KAILUA-KONA — Tucked away in a studio in Kainaliu, William Wingert wasn’t able to experience the true satisfaction of being an artist. For Wingert, to be a real artist, his paintings needed to be seen by someone other than himself.
“Art is never really complete until it’s being viewed,” Wingert said. “The completion of art is when it has an audience.”
Wingert hasn’t had the opportunity to take his art to the next level — a real art exhibition. Until recently. And the opportunity has come in an unlikely place.
At West Hawaii Community Health Center — Kealakehe, Wingert currently has his first one-man show on display in the health center’s waiting rooms. The walls of the rooms are covered with his portraits, figures and landscape paintings, giving him a new opportunity to show his talents, and potentially sell some artwork in the process.
Wingert’s one-man show, which runs through the end of May, is just one part of the health center’s bigger, more permanent project of turning the health center into a health and art center.
“The idea of hosting local artists is, we are a very nontraditional venue but we believe everyone deserves art, just like everyone deserves health care,” said Natasha Ala, West Hawaii Community Health Center director of marketing and development. “Our patients are people who probably wouldn’t traditionally go to an art exhibition or an art gallery, so we’re bringing the art to them.”
Wingert has previously been a juror for an annual juried art show that is a collaboration with the health center and the Donkey Mill Art Center. After the fourth annual show, “Art is Healing,” ended in October, Ala offered Wingert the opportunity to become the health center’s featured solo artist for a few months.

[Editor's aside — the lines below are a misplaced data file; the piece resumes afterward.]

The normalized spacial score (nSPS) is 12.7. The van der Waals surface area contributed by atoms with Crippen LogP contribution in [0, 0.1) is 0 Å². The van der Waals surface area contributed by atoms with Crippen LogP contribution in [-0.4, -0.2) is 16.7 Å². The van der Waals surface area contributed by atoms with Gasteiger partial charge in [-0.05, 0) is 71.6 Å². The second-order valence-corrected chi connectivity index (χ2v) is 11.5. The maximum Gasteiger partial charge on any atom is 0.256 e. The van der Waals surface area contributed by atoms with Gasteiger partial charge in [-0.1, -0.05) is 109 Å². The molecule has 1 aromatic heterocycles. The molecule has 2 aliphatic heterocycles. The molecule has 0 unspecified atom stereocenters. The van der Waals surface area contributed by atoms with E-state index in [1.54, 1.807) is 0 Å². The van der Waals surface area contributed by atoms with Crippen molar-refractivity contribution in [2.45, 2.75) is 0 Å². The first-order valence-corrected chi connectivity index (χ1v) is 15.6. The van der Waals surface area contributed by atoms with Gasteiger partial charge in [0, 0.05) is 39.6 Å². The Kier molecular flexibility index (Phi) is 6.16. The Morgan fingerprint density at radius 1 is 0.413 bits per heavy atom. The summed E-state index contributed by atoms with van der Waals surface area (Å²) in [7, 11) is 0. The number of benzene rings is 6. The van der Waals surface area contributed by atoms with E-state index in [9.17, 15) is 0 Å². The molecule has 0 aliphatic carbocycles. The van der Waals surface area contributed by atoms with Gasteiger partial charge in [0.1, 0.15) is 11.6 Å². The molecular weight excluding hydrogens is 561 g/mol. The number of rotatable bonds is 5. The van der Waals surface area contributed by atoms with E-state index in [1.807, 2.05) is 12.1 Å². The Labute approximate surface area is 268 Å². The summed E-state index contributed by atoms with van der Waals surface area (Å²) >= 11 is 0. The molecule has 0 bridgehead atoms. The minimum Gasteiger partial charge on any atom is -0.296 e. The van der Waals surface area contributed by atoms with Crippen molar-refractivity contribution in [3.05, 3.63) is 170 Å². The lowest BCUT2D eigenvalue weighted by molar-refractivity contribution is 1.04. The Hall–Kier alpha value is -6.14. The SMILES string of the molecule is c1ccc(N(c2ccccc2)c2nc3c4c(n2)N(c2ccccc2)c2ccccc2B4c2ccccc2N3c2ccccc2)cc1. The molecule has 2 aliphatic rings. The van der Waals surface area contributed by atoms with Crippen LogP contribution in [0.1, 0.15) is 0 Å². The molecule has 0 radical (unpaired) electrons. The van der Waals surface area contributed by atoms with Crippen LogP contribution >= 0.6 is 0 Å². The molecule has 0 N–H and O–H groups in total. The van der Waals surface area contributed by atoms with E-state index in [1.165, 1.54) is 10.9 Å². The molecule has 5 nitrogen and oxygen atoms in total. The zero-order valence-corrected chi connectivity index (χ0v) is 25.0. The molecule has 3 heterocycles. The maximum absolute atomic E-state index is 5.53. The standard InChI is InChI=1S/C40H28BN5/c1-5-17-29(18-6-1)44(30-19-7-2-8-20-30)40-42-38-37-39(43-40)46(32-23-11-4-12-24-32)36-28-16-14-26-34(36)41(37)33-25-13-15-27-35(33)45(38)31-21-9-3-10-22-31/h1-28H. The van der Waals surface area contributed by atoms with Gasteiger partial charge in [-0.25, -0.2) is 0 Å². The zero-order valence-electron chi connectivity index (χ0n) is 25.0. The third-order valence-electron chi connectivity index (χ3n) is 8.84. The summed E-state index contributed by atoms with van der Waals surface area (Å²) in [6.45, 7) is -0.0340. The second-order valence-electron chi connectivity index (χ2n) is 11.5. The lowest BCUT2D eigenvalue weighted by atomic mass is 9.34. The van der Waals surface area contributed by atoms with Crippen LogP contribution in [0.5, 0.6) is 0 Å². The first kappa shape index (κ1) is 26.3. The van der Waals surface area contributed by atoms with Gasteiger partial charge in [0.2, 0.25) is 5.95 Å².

“His work appeals to a lot of people,” Ala said. “I think people will recognize the people in his portraits, so it will have a familiar feeling to people.”
The annual juried show was created in 2015 with the goal of creating a permanent art collection for the health center. A fifth annual show will be held in October. The exhibition, as well as the space inside the health center’s waiting rooms, are open for all Big Island artists to submit their work.
While a submission date for the fifth annual juried show later this year hasn’t been opened yet, Ala said the time of submission usually falls around Labor Day.
Ala considers art to be an important part of the healing process for sick and injured patients across the country.
“I’ve seen statistics that actually show that in the hospitals and health centers that have landscape artwork, the patients recover faster,” Ala said.
For Wingert, the one-man show is a success as both exposure for him as an artist and something to add to his resume. Wingert has been drawing his entire life, through elementary school to art school, but started his career as a professional artist much later than most.
A carpenter for 30 years in California and New Hampshire, it wasn’t until after his daughter had become an adult and moved out of his home that he was able to move to Hawaii in 2010 and start a new phase in life.
His life as an artist has been slowly rolling forward since. Wingert does live painting in front of Holualoa Gallery during the First Friday Art-After-Dark event, held every month in Holualoa. His art can be found in galleries across the island, including Gallery of Great Things in Waimea, the Harbor Gallery in Kawaihae and Holualoa Gallery.
Wingert believes his paintings resonate with people because he’s able to capture the emotions and personalities of the people he paints and, with landscapes as well, is able to make people feel something when they look at his paintings.
“The land here is beautiful, and that is amazing to try and capture,” Wingert said. “I like to convey the feeling that I’m getting from something in the artwork and give that to someone else. With portraits, it’s that part of it combined with the perception I have of the person. It’s a funny kind of a feeling, but I can get a fairly strong impression of the personality and the type of person, so I try to have that in a portrait.”
Wingert’s ambition for his art career goes beyond the West Hawaii Community Health Center, but for now, it’s a step in the right direction.
“I would love to go bigger. That’s the only ambition, to go out and up. This was a great opportunity, and the opening was just out of this world. I’ve never felt like that before,” Wingert said. “I started very late to put myself out there as an artist, but I’ve always known I’m an artist. It feels good to actually be doing that kind of work, even though I started very late professionally.
“But this is a step up. I can put this in my bio now: One-man show. Even though it’s a health center, it’s still a viable, one-man show.”